Returning now to FIG. 1, the testing apparatus 109 may be implemented in a variety of ways. A first embodiment 600 for the testing apparatus 109 is shown in FIG. 6. In the embodiment 600, a crystal-based oscillator 603 generates a test signal that is transmitted via the amplifier 606 and the coil 609 down the drill string 102, shown in FIG. 1. In the illustrated embodiment, the test signal is a basic 1 MHz-20 Mhz, 3.0 Vp-p-0.1 Vp-p sine wave signal, although alternative embodiments may employ alternative waveforms and/or signals with alternative characteristics. The coil 609 couples with the electromagnetic coupler 416 of one of the sections 106, preferably at the pin end 406 of the drill string 102, since it is easier to reach. Note, however, that alternative embodiments may couple the embodiment 600 through the coil 609 to the electromagnetic coupler 416 at the box end 409 of the drill string 102.

As those in the art having the benefit of this disclosure will appreciate, the test signal will be reflected by the termination of the transmission path over which it travels. The reflection is received via the coil 609 and the amplifier 612 and compared to a reference signal Vref by the amplifier 615. Depending on the output of the amplifier 615, the indicator 618 provides an indication of whether the electromagnetic connection across the joint 103, shown in FIG. 1 is good. The indication may be visual. For example, the indicator 618 may be a light emitting diode that lights up to indicate that a good connection has been made. The indication may be auditory, or aural. For example, a small chime or buzzer may be set off when a good connection is detected. Or, some combination of these two may be employed. Other alternatives will become apparent to those skilled in the art having the benefit of this disclosure.

FIG. 7 graphs a variety of signals to illustrate how comparison can indicate whether a good connection has been made. The trace 700 is of a reflected signal indicating that a good connection has been made. Thus, the trace 700 can be, in the embodiment of FIG. 6, the reference signal Vref. FIG. 7 also includes a plurality of traces 701 704 representing reflections from a shorted box end, an open box end, a shorted pin end, and an open pen end, respectively. Each of the traces 700 704 represents the amplitude (in volts) of the reflected signal over time. Note that each condition generates a unique pattern in the reflection. Thus, a more sophisticated examination of the reflected signal than is performed in the embodiment 600 in FIG. 6 can reveal not only that a connection is bad, but also the nature of the bad connection.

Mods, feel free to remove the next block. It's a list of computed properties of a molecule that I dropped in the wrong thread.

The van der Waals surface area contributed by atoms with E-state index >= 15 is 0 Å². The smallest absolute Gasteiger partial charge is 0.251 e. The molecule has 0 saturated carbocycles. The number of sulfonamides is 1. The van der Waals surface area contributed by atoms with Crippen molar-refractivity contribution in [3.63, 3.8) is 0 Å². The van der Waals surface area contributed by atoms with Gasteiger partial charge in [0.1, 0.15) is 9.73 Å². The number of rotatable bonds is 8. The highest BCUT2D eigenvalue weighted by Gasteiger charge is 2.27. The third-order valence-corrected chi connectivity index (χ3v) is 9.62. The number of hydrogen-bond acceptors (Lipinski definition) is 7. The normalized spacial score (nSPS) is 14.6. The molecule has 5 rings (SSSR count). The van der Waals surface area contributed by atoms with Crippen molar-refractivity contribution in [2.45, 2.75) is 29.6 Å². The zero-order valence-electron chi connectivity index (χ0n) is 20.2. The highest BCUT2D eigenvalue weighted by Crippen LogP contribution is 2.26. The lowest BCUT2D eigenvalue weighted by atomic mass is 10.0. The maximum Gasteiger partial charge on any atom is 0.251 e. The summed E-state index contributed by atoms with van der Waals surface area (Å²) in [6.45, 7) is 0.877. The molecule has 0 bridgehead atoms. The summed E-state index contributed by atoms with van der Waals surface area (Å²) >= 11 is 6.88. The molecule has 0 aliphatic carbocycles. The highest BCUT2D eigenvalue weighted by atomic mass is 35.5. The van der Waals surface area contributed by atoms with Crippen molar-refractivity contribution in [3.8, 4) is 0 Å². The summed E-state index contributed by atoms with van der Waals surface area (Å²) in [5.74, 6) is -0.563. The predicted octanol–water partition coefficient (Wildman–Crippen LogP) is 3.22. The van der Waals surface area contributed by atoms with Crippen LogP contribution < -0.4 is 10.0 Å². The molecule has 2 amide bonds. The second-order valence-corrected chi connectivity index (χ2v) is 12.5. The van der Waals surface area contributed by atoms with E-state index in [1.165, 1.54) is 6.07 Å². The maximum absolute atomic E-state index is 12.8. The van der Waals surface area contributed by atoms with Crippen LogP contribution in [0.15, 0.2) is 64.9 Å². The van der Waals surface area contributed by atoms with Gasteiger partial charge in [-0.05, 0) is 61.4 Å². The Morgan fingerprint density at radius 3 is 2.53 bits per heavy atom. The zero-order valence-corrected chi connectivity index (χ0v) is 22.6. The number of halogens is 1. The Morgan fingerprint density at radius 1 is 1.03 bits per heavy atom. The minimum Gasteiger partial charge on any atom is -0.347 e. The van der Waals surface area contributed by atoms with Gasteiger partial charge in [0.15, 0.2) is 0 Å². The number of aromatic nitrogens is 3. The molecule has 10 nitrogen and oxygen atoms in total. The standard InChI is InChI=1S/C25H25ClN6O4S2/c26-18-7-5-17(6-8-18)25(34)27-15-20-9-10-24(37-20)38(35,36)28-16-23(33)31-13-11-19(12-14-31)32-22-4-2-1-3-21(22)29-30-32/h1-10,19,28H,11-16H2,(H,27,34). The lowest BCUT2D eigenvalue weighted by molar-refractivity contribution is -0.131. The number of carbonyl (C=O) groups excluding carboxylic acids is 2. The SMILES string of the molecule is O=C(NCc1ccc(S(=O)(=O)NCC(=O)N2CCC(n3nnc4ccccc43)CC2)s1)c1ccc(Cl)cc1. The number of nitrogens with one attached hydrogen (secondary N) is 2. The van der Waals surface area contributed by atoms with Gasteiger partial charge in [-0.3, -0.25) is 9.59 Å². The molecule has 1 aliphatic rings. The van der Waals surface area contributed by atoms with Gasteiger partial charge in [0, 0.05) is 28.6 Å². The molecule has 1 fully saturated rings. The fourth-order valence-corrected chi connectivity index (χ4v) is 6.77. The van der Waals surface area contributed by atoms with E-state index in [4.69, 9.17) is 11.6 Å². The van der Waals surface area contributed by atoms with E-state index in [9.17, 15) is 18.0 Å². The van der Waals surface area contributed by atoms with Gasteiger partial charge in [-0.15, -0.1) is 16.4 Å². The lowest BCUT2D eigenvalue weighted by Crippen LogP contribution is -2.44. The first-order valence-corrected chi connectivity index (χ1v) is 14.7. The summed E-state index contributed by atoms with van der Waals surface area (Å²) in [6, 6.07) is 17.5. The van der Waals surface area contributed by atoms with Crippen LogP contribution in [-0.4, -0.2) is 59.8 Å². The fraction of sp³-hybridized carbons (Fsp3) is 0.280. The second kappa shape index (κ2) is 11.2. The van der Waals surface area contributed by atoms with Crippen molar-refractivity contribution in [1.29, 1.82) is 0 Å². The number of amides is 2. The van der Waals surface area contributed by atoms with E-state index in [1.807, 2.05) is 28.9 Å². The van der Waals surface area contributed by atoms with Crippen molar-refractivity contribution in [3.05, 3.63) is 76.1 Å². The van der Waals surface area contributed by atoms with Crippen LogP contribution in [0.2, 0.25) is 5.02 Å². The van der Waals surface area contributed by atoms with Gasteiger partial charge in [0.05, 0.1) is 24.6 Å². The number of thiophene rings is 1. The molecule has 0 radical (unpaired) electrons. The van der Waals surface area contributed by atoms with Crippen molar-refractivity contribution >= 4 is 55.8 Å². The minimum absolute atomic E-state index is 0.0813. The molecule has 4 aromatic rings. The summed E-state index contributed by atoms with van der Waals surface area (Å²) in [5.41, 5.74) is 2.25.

Consider the embodiment 800, shown in FIG. 8, of the testing apparatus 109, first shown in FIG. 1. The embodiment 800 comprises a network analyzer 803, a test fixture 806, and a computing apparatus 809. The network analyzer 803 generates the test signal (not shown) and outputs it on the line 812. The test signal is transmitted by the test fixture 803 to the drill string 103 through the amplifier 815 and the coil 818, which is coupled to the drill sting 103 through its electromagnetic coupler 416, as described above for the embodiment 600 of FIG. 6. The test fixture 803 receives the reflection from the drill string 102 through the coil 818 and outputs it to the network analyzer 803 through the amplifier 821 over the line 824.

The network analyzer 803, in turn, outputs the received reflected signal to the computing apparatus 809 over the line 827. The computing apparatus 809 is programmed with and executing a data handling software tool 827, such as one of the many commercially available from LABVIEWŇ. The data handling software tool 827 may be, for instance, encoded on the random access storage (not shown) of the computing apparatus 809 and executed by the processor (also not shown) thereof. The data handling software tool 827 collects and displays the data representing the reflected signal along with a reference standard. For instance, the data handling software tool 827 may display the trace 700 as the reference representing a good connection and a trace representing the reflected signal on the display 830 of the computing apparatus 809. A user may then visually inspect the two traces to determine whether a good connection has been made.

The invention contemplates variation in this aspect of the invention. For instance, in some embodiments, a user may use peripheral devices, such as the keyboard 833 and the mouse 836, to interact with the data handling software tool 827 through a graphical user interface (“GUI”, not shown). Such interaction may be to impose one or more of the exemplary traces 700 704 to assist in the evaluation, or to manipulate the display in some fashion. In these embodiments, the traces 700 704 may be stored in the storage of the computing apparatus 809, as shown in FIG. 8. Some embodiments might even store the traces 700 704 or the results 842 of previous joint tests that can be retrieved by the user in this fashion to compare with the current reflected signal. The traces or the results 842 of previous tests can also be categorized in these embodiments. For example, some of the traces or the results 842 may be stored in a first data structure (not shown) for good connections while the rest of the traces or the results 842 may be stored in a second data structure (also not shown) for bad connections. Alternatively, the traces or the results 842 from previous tests that are from bad connections can be categorized by their cause, e.g., a shorted box end, an open box end, a shorted pin end, or an open pen end.